American Dipper

November 15, 2018

 

I recently made an autumn photography trip to the Mt. Baker-Snoqualmie National Forest to capture this year’s vibrant autumn colors. While hiking along the Chain Lakes trail in the Mt. Baker ski area, I noticed a small, nondescript, little bird along the shore of the stream. It would bob or “dip” a few times as it hopped from rock to rock and then dive into the swift current. This plain but remarkable little bird is commonly known as the American Dipper (Cinclus mexicanus) or Water Ouzel by some and it is America’s only aquatic song bird.

 

 

Dippers, not surprisingly, take their name from their characteristic up and down bobbing or “dipping” motion as they walk along the shore. Living along swift flowing streams the Dipper fearlessly dives into swift icy streams searching for aquatic insects. Using its wings, it “flies” to the bottom where it hunts for food while walking along the bottom by holding onto the stones so as not to be swept downstream. Unlike the majority of song birds that only visit the northwest, the Dipper is a year-round resident and only leaves its home stream to find open water in the event its waters freeze over.

 

 

While only 5 to 6 inches tall the Dippers nests can be a foot or more in diameter. They are a domed structure with a large entrance near the lower side facing the water and are comprised of an outer layer of living mosses with some twigs, bark strips, or dry grass woven into the nesting cup. Nests are typically built very close to the water on cliffs or behind waterfalls where the spray keeps the mosses alive and the inaccessibility provides protection from predators.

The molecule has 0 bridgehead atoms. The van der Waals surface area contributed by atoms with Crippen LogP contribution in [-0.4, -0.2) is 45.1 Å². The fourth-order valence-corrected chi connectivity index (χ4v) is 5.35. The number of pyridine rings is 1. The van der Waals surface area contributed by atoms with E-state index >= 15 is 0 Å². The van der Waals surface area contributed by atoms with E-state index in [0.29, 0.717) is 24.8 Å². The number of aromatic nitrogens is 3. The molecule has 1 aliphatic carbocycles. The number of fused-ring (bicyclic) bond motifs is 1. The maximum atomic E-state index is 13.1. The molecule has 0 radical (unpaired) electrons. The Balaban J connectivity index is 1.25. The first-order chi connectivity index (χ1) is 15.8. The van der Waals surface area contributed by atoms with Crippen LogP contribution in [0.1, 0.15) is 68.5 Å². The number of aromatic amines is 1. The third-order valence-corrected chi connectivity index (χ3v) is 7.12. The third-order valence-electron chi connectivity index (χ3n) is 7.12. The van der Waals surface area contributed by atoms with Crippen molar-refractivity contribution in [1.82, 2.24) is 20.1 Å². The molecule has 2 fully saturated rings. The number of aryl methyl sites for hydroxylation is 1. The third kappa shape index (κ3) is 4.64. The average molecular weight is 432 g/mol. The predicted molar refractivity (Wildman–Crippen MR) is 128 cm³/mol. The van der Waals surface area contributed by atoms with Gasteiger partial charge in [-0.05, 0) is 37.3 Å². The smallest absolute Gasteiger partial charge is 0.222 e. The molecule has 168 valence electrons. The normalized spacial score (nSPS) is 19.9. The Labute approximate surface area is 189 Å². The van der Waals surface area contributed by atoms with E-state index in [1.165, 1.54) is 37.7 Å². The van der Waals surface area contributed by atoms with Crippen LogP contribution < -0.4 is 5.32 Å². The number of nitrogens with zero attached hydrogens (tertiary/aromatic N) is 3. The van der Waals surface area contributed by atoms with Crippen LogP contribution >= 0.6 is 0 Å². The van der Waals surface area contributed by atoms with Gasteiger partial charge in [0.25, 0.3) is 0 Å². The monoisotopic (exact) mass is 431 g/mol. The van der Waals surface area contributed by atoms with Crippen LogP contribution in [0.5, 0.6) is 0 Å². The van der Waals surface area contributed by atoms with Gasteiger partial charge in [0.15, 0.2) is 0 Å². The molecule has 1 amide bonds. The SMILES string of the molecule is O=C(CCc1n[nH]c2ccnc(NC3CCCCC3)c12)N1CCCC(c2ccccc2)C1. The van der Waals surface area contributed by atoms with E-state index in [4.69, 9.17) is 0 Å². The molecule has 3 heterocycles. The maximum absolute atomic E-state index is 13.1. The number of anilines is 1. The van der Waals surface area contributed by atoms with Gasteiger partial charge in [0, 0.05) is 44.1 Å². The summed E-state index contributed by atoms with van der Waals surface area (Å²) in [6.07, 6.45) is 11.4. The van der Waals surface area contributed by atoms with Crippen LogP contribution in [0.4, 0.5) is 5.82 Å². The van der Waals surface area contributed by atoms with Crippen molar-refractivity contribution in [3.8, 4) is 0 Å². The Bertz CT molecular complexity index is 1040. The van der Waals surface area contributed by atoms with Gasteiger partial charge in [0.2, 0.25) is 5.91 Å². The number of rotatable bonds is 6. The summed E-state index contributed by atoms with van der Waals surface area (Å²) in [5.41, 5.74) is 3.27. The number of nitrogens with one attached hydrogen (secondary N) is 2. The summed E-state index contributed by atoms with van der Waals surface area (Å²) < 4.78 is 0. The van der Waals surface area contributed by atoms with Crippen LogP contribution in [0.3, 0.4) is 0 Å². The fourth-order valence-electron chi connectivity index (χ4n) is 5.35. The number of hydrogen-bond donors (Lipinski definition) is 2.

Dippers are typically monogamous, with the female incubating 4 or 5 eggs for approximately two weeks while the male provides her food. Once the young hatch, the female broods them for about a week, and then joins the male in feeding the chicks. The young leave the nest at 24 to 26 days, and can swim and dive immediately after leaving the nest.

 

These little birds are relatively fearless and I found it easy to photograph them with some patience. After initially startling them, it only took 5 or 10 minutes before they returned and were not bothered by my presence, perching on a nearby rock only 10 to 15 feet away. The two Dipper images above were taken with a Canon 100mm – 400mm lens with a focal length of between 250mm to 300mm.

 

 

 

 

 

 

 

 

 

 

 

 

 

  

  

 

 

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